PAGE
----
Have you introduced your mom to texting? It's a lot easier for folks to respond to texts while working and such, and you could read the responses to Mom. Maybe your family members could even make an effort to send a photo or thought of the day type thing once in a while. It just occurs to me that it might be a need for connection in addition to the forgetfulness or anxiety about things. Maybe a little proaction on your family members' end might help soothe her?

My mom's blindness also made her very bored, also leading her to call us all day to chat.

A few years ago, my mom struck up an unlikely friendship with one of my brother's co workers. They are both spiritual and this kind young man began sending my mom cards and letters discussing spiritual things, family, etc. It really captured my mom's imagination and took a lot of her attention from calling family all day.

Now she carries her basket of cards from Martin around the house with her all the time, and they seem to give her a lot of peace.

Encouraging friends to send notes, photos, letters as often as they can might help too.

I wish I could be more help. I know it is frustrating for your family and for you.
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Reply to ChiGirl68
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Bravelute Jul 21, 2018
I think you were VERy helpful. The basket of cards from Martin reminded me of my favorite book to read to my class when I thought I needed to help them feel empathy toward their elders, or to develop understanding of how they could help.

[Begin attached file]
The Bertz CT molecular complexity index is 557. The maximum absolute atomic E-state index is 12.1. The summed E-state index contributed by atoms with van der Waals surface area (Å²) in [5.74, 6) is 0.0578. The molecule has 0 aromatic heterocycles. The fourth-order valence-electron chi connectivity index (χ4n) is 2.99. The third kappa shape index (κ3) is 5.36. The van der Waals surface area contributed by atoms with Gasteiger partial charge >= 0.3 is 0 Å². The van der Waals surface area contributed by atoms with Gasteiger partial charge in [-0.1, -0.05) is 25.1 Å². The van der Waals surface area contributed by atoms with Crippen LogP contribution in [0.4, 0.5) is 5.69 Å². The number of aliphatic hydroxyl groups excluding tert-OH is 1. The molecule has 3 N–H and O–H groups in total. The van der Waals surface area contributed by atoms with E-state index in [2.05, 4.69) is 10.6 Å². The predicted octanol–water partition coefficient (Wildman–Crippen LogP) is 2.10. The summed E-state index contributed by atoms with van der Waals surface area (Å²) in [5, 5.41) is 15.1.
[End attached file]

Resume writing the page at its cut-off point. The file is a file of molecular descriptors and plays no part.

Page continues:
"Wilfred Gordon McDonald Partridge" by Mem Fox
In this book, Wilfred overhears someone say that one of his friends at the neighboring assisted living facility had lost her memory. He sets about learning what a memory IS, then he makes up a basket full of things to help his friend FIND her memory. The story and the pics are absoutely delightful. I'd recommend the book for anyone dealing with alzheimer's.

Families could help to develop the "memory" basket, and church groups like women's clubs or men's clubs could write weekly notes sharing their lives, thoughts, memories of a beautiful sunset, or a favorite line from a sermon.

The other thought I had is to take selfies when a loved one Does visit, print a key picture and tape into the "tomorrow's memories to come" calendar for the next expected visit.

Have you tried music from her youth to destress? Or painting, even if she's never painted before. Try putting on some music, a simple box of watercolors, a container of water, and a pad of watercolor paper. Sit back and see if her breathing calms and her face beams. There is no need to paint a picture of anything. Just the process of putting color to paper is therapeutic.

Being open to the DE-stressors is a key for our elders and also for us.
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Is your mother's anxiety and agitation being treated?

Get a geriatric psychiatrist involved in her treatment.
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Reply to BarbBrooklyn
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Topotraveler64 Jul 22, 2018
She just started a new med seems to lessen her excessive worry, but she is all about calling ppl excessively